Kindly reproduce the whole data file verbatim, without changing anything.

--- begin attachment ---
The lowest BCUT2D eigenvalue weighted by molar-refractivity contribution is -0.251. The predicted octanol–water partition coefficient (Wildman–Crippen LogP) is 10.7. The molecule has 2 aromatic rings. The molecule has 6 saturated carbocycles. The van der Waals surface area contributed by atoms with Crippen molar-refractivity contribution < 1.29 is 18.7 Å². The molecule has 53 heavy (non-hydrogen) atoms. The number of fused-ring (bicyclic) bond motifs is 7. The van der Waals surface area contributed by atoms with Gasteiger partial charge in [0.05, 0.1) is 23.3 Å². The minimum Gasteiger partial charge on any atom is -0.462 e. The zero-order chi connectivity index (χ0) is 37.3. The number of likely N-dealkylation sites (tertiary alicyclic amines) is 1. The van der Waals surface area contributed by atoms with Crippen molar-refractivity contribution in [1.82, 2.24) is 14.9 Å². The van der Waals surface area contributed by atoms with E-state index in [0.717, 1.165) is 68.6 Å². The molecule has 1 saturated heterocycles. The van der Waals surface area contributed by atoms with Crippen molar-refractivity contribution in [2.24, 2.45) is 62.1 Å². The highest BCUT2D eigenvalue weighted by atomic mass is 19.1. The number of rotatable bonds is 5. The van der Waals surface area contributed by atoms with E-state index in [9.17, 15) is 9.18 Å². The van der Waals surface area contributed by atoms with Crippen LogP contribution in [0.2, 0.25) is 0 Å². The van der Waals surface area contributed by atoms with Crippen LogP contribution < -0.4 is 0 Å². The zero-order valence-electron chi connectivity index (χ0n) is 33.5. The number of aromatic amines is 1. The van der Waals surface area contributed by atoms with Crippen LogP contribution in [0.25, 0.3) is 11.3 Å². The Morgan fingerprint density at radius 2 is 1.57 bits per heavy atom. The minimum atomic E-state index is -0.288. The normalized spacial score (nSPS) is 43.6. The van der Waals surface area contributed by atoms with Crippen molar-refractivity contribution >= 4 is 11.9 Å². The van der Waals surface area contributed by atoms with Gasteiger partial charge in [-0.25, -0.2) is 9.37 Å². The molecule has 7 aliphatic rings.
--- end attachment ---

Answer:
The lowest BCUT2D eigenvalue weighted by molar-refractivity contribution is -0.251. The predicted octanol–water partition coefficient (Wildman–Crippen LogP) is 10.7. The molecule has 2 aromatic rings. The molecule has 6 saturated carbocycles. The van der Waals surface area contributed by atoms with Crippen molar-refractivity contribution < 1.29 is 18.7 Å². The molecule has 53 heavy (non-hydrogen) atoms. The number of fused-ring (bicyclic) bond motifs is 7. The van der Waals surface area contributed by atoms with Gasteiger partial charge in [0.05, 0.1) is 23.3 Å². The minimum Gasteiger partial charge on any atom is -0.462 e. The zero-order chi connectivity index (χ0) is 37.3. The number of likely N-dealkylation sites (tertiary alicyclic amines) is 1. The van der Waals surface area contributed by atoms with Crippen molar-refractivity contribution in [1.82, 2.24) is 14.9 Å². The van der Waals surface area contributed by atoms with E-state index in [0.717, 1.165) is 68.6 Å². The molecule has 1 saturated heterocycles. The van der Waals surface area contributed by atoms with Crippen molar-refractivity contribution in [2.24, 2.45) is 62.1 Å². The highest BCUT2D eigenvalue weighted by atomic mass is 19.1. The number of rotatable bonds is 5. The van der Waals surface area contributed by atoms with E-state index in [9.17, 15) is 9.18 Å². The van der Waals surface area contributed by atoms with Crippen LogP contribution in [0.2, 0.25) is 0 Å². The van der Waals surface area contributed by atoms with Crippen LogP contribution < -0.4 is 0 Å². The zero-order valence-electron chi connectivity index (χ0n) is 33.5. The number of aromatic amines is 1. The van der Waals surface area contributed by atoms with Crippen LogP contribution in [0.25, 0.3) is 11.3 Å². The Morgan fingerprint density at radius 2 is 1.57 bits per heavy atom. The minimum atomic E-state index is -0.288. The normalized spacial score (nSPS) is 43.6. The van der Waals surface area contributed by atoms with Crippen molar-refractivity contribution >= 4 is 11.9 Å². The van der Waals surface area contributed by atoms with Gasteiger partial charge in [-0.25, -0.2) is 9.37 Å². The molecule has 7 aliphatic rings.